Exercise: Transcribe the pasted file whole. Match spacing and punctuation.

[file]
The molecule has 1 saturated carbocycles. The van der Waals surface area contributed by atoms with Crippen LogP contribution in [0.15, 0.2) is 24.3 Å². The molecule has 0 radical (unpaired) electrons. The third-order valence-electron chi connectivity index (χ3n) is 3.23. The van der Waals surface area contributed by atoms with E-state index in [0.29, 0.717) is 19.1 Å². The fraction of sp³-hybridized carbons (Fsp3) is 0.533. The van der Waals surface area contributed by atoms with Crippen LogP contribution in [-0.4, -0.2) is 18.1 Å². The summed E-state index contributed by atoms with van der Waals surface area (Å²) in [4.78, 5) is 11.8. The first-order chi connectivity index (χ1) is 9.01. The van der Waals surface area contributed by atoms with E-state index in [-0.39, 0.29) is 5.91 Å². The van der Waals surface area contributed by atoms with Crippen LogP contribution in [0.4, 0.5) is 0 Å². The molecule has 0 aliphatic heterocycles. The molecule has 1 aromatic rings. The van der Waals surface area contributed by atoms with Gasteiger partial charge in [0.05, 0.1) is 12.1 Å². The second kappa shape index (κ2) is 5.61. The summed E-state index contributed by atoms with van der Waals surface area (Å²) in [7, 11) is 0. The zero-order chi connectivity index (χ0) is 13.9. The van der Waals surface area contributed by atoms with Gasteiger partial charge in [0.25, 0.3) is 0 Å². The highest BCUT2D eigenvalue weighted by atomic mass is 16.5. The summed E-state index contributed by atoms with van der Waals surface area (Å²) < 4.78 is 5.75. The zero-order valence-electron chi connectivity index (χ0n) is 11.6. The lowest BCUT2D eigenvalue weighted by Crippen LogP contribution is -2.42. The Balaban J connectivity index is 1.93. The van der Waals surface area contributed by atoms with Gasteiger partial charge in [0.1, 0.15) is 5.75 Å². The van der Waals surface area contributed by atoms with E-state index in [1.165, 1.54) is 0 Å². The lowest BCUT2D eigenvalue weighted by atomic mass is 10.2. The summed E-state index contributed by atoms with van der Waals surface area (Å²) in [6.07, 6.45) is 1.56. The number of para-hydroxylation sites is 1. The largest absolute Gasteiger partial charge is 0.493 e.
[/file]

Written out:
The molecule has 1 saturated carbocycles. The van der Waals surface area contributed by atoms with Crippen LogP contribution in [0.15, 0.2) is 24.3 Å². The molecule has 0 radical (unpaired) electrons. The third-order valence-electron chi connectivity index (χ3n) is 3.23. The van der Waals surface area contributed by atoms with E-state index in [0.29, 0.717) is 19.1 Å². The fraction of sp³-hybridized carbons (Fsp3) is 0.533. The van der Waals surface area contributed by atoms with Crippen LogP contribution in [-0.4, -0.2) is 18.1 Å². The summed E-state index contributed by atoms with van der Waals surface area (Å²) in [4.78, 5) is 11.8. The first-order chi connectivity index (χ1) is 9.01. The van der Waals surface area contributed by atoms with E-state index in [-0.39, 0.29) is 5.91 Å². The van der Waals surface area contributed by atoms with Crippen LogP contribution in [0.4, 0.5) is 0 Å². The molecule has 0 aliphatic heterocycles. The molecule has 1 aromatic rings. The van der Waals surface area contributed by atoms with Gasteiger partial charge in [0.05, 0.1) is 12.1 Å². The second kappa shape index (κ2) is 5.61. The summed E-state index contributed by atoms with van der Waals surface area (Å²) in [7, 11) is 0. The zero-order chi connectivity index (χ0) is 13.9. The van der Waals surface area contributed by atoms with Gasteiger partial charge in [0.25, 0.3) is 0 Å². The highest BCUT2D eigenvalue weighted by atomic mass is 16.5. The summed E-state index contributed by atoms with van der Waals surface area (Å²) < 4.78 is 5.75. The zero-order valence-electron chi connectivity index (χ0n) is 11.6. The lowest BCUT2D eigenvalue weighted by Crippen LogP contribution is -2.42. The Balaban J connectivity index is 1.93. The van der Waals surface area contributed by atoms with Gasteiger partial charge in [0.1, 0.15) is 5.75 Å². The van der Waals surface area contributed by atoms with E-state index in [1.165, 1.54) is 0 Å². The lowest BCUT2D eigenvalue weighted by atomic mass is 10.2. The summed E-state index contributed by atoms with van der Waals surface area (Å²) in [6.07, 6.45) is 1.56. The number of para-hydroxylation sites is 1. The largest absolute Gasteiger partial charge is 0.493 e.